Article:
How do you quadruple profits during a recession? Ask Facebook. The social superstar, on track for at least $300 million in 2008 revenue, is about to be awarded $873 million in pure profit.

A California district court on Friday ruled in favor of Facebook in its case against spammer Adam Guerbuez and his company, Atlantis Blue Capital, for violations of the CAN-SPAM Act. Guerbuez and his team were found to be pushing false or misleading pitches for ringtones, male (ahem) enhancement, and marijuana, via Facebook's messaging system. The price: $873 million in restitution.

The economics of spam
Spam is a huge business. Researchers from Universities of California and Berkeley and San Diego recently performed a study of the economics of Storm -- a spam bot whose pitches are similar in scope to what Guerbuez had been sending. What they found is that it's almost always worth the risk of getting caught, as noted in this quote:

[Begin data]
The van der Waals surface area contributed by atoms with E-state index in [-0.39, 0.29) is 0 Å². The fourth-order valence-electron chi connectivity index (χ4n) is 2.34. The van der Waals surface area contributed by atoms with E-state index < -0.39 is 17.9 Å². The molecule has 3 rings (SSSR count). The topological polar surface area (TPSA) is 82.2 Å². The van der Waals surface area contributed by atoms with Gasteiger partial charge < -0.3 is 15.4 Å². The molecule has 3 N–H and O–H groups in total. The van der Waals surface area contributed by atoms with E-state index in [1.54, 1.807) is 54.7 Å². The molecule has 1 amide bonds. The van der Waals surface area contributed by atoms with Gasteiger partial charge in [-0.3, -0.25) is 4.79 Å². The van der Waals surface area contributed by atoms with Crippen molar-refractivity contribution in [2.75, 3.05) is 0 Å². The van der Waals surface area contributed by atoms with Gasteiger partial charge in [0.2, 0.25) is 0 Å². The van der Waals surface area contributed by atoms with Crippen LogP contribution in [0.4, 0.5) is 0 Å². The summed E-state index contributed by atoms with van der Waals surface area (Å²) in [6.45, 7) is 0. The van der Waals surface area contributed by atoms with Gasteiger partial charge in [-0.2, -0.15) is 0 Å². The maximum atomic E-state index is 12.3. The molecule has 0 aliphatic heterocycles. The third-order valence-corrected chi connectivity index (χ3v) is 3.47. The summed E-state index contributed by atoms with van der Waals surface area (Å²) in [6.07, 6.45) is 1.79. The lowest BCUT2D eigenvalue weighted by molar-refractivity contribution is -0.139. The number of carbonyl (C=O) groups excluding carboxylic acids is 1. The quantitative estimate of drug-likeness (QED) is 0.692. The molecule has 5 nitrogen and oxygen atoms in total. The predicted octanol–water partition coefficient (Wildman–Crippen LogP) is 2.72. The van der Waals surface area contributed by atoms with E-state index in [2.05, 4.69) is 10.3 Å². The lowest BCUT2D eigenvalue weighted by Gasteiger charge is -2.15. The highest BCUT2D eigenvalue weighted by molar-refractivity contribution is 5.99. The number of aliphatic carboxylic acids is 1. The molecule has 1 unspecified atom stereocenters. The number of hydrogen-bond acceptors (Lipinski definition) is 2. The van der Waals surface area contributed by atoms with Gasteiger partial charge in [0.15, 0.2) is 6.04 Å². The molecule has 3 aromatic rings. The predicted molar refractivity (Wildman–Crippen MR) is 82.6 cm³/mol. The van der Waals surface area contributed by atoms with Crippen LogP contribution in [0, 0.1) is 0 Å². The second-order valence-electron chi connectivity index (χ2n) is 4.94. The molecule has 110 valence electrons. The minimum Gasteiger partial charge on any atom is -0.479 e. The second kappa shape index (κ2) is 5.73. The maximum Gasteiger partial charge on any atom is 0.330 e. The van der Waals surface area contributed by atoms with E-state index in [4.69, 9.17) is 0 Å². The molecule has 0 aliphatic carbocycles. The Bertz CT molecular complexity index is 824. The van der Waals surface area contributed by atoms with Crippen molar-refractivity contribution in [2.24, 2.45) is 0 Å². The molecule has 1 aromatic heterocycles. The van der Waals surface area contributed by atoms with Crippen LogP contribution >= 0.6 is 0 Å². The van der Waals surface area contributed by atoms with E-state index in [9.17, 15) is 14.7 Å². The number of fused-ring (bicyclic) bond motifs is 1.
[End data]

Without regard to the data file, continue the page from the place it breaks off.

The total daily revenue attributable to Storm's pharmacy campaign is likely closer to $7000 (or $9500 during periods of campaign activity). By the same logic, we estimate that Storm self-propagation campaigns can produce between 3500 and 8500 new bots per day ... Under the assumption that our measurements are representative over time (an admittedly dangerous assumption when dealing with such small samples), we can extrapolate that, were it sent continuously at the same rate, Storm-generated pharmaceutical spam would produce roughly 3.5 million dollars of revenue in a year.

Talk about serious revenue. No wonder Facebook is due $873 million -- it's the only way to discourage the pill pushers.

Not that they'll go away soon. VentureBeat says that News Corp.'s (NYSE:NWS) MySpace won a $230 million judgment against a spammer in March and yet my inbox is filled with digital garbage daily. So long as profits are available to cheaters, businesses will spend to defend themselves. Here's a look at five of the top digital security stocks according to our 120,000-strong Motley Fool CAPS database:


Recent Price

CAPS Stars (5 max)




CheckPoint Software (NASDAQ:CHKP)



Blue Coat Systems (NASDAQ:BCSI)



Symantec (NASDAQ:SYMC)






Source: Motley Fool CAPS.

Well done, Facebook. For everyone else: Put those attorneys to work. Our inboxes could use the relief.

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